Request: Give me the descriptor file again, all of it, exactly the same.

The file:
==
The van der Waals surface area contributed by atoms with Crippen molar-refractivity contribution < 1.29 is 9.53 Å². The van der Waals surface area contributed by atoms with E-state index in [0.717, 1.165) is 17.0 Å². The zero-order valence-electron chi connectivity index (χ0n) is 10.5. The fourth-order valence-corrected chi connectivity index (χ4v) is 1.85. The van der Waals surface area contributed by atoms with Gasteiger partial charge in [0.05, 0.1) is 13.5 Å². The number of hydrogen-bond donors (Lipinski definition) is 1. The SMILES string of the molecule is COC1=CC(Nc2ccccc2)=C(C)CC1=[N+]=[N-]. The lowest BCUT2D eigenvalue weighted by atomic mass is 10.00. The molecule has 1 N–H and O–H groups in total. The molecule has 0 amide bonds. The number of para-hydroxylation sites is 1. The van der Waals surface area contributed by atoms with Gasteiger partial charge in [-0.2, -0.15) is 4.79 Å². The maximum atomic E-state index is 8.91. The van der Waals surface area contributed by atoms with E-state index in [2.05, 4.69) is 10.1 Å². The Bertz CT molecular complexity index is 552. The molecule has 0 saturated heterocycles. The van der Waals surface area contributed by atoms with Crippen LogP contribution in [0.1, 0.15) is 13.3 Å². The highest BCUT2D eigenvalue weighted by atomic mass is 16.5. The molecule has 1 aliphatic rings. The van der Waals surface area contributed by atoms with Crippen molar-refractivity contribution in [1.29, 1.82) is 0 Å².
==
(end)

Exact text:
The van der Waals surface area contributed by atoms with Crippen molar-refractivity contribution < 1.29 is 9.53 Å². The van der Waals surface area contributed by atoms with E-state index in [0.717, 1.165) is 17.0 Å². The zero-order valence-electron chi connectivity index (χ0n) is 10.5. The fourth-order valence-corrected chi connectivity index (χ4v) is 1.85. The van der Waals surface area contributed by atoms with Gasteiger partial charge in [0.05, 0.1) is 13.5 Å². The number of hydrogen-bond donors (Lipinski definition) is 1. The SMILES string of the molecule is COC1=CC(Nc2ccccc2)=C(C)CC1=[N+]=[N-]. The lowest BCUT2D eigenvalue weighted by atomic mass is 10.00. The molecule has 1 N–H and O–H groups in total. The molecule has 0 amide bonds. The number of para-hydroxylation sites is 1. The van der Waals surface area contributed by atoms with Gasteiger partial charge in [-0.2, -0.15) is 4.79 Å². The maximum atomic E-state index is 8.91. The van der Waals surface area contributed by atoms with E-state index in [2.05, 4.69) is 10.1 Å². The Bertz CT molecular complexity index is 552. The molecule has 0 saturated heterocycles. The van der Waals surface area contributed by atoms with Crippen LogP contribution in [0.1, 0.15) is 13.3 Å². The highest BCUT2D eigenvalue weighted by atomic mass is 16.5. The molecule has 1 aliphatic rings. The van der Waals surface area contributed by atoms with Crippen molar-refractivity contribution in [1.29, 1.82) is 0 Å².